If you’re confused by the claims and counter-claims of the health reform debate, you’re not alone. Understanding the way our public hospitals are funded is far from easy.
Our healthcare system is a tangled mess of public and private funding, combining funding from state governments, the Commonwealth and a small but significant contribution from patients themselves. Currently, the states fund about 53 per cent of public hospitals expenditure, Canberra 40 per cent and patients 7 per cent.
Kevin Rudd’s new health reform plan proposes to increase Canberra’s share of the funding to 60 per cent, as well as taking on 100 per cent of the funding for public health. But in return, the feds will claw back 30 per cent of the GST revenue going to the states. The Federal Government thinks this is important, because rising healthcare costs will eventually bankrupt the states.
The state premiers, especially John Brumby, are less than convinced. Brumby has been claiming for weeks that there is in fact "no new money". Newly re-elected South Australian Premier Mike Rann disagrees. And NSW Premier Kristina Keneally seems to be sitting on the fence.
So, who’s right? I’ve tried to work it out.
In this preliminary analysis, I’ve attempted to cost the budgetary implications for the six states from Rudd’s healthcare plan. On the initial analysis, the states will be significantly better off: if the system had been in place in 2008–09, the six states (territories excluded) would have been perhaps $7.3 billion better off.
Working out the fiscal facts behind the health debate is no easy matter. To nut it out, I’ve delved into the budget papers of the states to find their actual expenditure figures for hospitals and associated clinical care, and primary care, in 2008–09.
This is not as easy as it sounds: each state budgets for healthcare differently, and some states lump things like ambulance services into their hospital budgets. Where possible, I’ve subtracted non-hospital costs like ambulances, mental health, Indigenous health and community health from the final hospital figure. This allows us to work out what it would mean for the Commonwealth to fund 60 per cent of the states’ recurrent hospitals expenditure, and 100 per cent of the states’ public health spend.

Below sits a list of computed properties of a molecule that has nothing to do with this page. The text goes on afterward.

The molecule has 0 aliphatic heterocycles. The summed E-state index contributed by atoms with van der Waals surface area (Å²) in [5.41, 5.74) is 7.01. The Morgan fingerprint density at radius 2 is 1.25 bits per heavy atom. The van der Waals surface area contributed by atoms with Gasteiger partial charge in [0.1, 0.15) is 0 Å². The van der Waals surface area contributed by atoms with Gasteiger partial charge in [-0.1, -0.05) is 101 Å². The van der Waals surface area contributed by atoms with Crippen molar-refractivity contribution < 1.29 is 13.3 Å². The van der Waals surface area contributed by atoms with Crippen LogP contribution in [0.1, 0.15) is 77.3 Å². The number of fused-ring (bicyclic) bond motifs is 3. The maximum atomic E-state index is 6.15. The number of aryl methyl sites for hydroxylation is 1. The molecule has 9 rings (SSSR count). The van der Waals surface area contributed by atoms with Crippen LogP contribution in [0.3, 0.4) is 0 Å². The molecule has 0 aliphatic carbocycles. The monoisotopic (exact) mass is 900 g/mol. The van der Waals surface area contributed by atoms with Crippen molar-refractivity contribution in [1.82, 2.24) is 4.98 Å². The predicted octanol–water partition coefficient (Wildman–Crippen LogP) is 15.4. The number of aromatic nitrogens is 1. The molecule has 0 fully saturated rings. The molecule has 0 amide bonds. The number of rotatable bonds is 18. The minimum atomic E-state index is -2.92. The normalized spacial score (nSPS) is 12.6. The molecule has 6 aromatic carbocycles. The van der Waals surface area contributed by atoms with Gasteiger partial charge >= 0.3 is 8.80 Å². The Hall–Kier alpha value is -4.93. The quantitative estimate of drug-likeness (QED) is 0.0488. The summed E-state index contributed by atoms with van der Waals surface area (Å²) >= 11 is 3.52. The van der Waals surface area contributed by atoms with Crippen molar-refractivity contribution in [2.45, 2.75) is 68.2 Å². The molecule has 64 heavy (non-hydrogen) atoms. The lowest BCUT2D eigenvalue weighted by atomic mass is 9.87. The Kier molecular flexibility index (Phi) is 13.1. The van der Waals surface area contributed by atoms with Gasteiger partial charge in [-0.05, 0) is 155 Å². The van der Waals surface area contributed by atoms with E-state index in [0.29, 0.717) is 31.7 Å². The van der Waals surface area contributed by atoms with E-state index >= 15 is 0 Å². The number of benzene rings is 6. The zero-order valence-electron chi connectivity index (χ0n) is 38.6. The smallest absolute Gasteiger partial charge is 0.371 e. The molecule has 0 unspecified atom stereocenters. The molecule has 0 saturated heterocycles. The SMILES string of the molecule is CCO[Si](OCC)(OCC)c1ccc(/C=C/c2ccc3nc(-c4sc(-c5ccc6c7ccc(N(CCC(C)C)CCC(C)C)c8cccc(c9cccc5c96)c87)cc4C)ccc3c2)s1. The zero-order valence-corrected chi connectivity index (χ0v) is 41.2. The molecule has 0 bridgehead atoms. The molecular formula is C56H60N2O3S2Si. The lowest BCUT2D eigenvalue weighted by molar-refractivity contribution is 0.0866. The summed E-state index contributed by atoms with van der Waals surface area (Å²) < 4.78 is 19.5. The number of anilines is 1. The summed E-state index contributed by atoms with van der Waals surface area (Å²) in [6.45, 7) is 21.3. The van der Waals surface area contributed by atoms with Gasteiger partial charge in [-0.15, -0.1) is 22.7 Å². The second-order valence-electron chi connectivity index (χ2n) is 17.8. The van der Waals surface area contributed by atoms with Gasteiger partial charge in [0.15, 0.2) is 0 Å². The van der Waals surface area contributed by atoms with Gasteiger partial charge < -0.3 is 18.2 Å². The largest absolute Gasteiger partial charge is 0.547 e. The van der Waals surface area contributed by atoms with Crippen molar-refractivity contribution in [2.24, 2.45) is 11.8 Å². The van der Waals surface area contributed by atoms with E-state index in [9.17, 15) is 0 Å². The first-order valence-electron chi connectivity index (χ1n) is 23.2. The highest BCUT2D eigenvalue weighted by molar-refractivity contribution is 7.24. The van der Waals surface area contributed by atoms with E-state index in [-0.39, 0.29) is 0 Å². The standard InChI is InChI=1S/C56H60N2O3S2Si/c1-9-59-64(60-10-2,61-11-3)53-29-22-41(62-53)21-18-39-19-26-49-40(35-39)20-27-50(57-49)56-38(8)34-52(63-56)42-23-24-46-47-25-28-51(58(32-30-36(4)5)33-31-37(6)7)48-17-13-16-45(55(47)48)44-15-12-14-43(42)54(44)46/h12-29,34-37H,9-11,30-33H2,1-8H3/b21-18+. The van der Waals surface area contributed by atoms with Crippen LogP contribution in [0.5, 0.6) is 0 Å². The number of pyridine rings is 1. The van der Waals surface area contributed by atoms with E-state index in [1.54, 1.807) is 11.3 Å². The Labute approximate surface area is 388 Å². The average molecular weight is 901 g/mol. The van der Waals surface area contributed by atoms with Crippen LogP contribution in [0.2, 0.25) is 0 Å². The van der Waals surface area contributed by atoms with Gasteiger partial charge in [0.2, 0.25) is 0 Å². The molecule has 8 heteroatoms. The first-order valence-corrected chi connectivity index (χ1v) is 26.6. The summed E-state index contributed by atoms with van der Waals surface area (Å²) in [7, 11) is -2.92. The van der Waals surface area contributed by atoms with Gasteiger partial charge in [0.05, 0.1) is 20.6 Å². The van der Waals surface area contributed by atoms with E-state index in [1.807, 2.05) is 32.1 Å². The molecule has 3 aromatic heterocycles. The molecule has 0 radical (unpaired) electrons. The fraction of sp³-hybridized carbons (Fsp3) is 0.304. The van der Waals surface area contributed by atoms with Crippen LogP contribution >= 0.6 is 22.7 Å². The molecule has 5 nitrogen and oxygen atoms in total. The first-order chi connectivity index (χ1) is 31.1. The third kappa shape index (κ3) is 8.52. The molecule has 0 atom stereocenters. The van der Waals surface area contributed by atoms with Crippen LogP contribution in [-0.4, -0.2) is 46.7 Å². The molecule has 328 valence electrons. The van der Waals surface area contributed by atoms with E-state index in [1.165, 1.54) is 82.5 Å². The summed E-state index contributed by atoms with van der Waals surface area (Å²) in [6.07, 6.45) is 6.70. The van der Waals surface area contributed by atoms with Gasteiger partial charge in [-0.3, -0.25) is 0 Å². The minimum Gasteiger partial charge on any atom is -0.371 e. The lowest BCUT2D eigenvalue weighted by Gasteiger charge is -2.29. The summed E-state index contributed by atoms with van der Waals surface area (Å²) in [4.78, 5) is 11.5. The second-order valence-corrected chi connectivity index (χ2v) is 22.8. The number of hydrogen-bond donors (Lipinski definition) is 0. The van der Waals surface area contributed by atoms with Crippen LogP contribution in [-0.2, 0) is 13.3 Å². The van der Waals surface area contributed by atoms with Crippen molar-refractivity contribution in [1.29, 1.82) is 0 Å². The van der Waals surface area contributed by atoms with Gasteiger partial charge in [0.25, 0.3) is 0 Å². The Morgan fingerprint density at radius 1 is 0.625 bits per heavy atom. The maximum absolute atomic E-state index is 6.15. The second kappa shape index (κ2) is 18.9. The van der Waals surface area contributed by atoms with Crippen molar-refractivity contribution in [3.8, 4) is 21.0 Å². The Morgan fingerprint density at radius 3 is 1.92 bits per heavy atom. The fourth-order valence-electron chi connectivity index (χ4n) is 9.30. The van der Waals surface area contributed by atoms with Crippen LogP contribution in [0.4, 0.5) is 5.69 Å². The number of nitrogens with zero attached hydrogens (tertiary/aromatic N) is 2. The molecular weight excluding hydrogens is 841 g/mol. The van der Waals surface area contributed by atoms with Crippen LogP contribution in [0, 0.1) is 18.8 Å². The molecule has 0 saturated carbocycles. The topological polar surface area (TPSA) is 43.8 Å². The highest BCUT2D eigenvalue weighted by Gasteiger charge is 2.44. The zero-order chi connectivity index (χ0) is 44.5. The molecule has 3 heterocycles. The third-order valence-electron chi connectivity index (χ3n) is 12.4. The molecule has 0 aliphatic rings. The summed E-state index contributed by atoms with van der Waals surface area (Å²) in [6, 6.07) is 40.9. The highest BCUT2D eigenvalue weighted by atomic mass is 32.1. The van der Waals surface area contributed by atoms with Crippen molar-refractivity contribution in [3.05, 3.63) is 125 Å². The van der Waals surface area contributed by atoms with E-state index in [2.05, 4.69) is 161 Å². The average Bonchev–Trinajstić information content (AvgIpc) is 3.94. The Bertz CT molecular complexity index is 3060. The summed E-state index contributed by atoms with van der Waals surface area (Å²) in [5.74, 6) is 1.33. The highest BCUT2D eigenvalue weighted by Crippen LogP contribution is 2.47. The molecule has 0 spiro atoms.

But wait, it’s even more complicated than that.
This is because Canberra gives the states extra funding for their hospitals through the five-year, $64 billion Australian Health Care Agreement. In fact, according to the Australian Institute for Health and Welfare, the Commonwealth already spends more than $11 billion a year in healthcare grants to the states. The new reform plan would replace the Health Care Agreements, so in theory the states would lose this source of revenue in return for signing up to Rudd’s plan.
To take this into account, I’ve used the states’ actual healthcare expenditure figures, not their net expenditure lines. Where necessary, I’ve subtracted any income from Canberra under the Australian Health Care Agreements.
I’ve then pulled the states’ GST figures from the Commonwealth Grants Commission’s report to work out what losing 30 per cent of their GST take would mean. Subtract the 30 per cent GST figure from the hospitals and public health figure, and you’ve got a rough guide to whether the states would be better or worse off under the National Health and Hospitals Network.
Bottom line? The states receive a substantial windfall from the NHHN plan. Sure, they lose some of their GST. But this is more than made up for by the increased hospitals funding load taken on by Canberra. Across the six states, this figure totals more than $7 billion in the 2008–09 year alone.
What about into the future? As Kristina Keneally argued on Lateline last night, part of the problem for the states in signing up to the agreement is modelling future GST revenue and healthcare expenses.
But this works out in the states’ favour too. Healthcare costs are rising much faster than prices in the rest of the economy. Therefore, on any reasonable projection, GST revenue will grow more slowly than health costs. With Canberra taking on the lion’s share of rising health expenditure, the states should be left in an improving budget situation.
So why does John Brumby think it’s such a bad deal? Perhaps because he hasn’t paid attention. Yesterday at the National Press Club, he claimed that no one had ever told him that swapping health costs for the GST was an option. This point quickly looked absurd, as the ABC went to the file tapes to find footage of Kevin Rudd proposing exactly this as opposition leader in August 2007.
It’s more likely that Brumby is simply playing hard to get, in order to extract yet more money out of Canberra. He may also be trying to distract attention from the increasingly disastrous testimony of former Victorian Police chief Christine Nixon at the Bushfires Royal Commission. Either way, Brumby is wrong: there is new money, and this is a good deal for the states.
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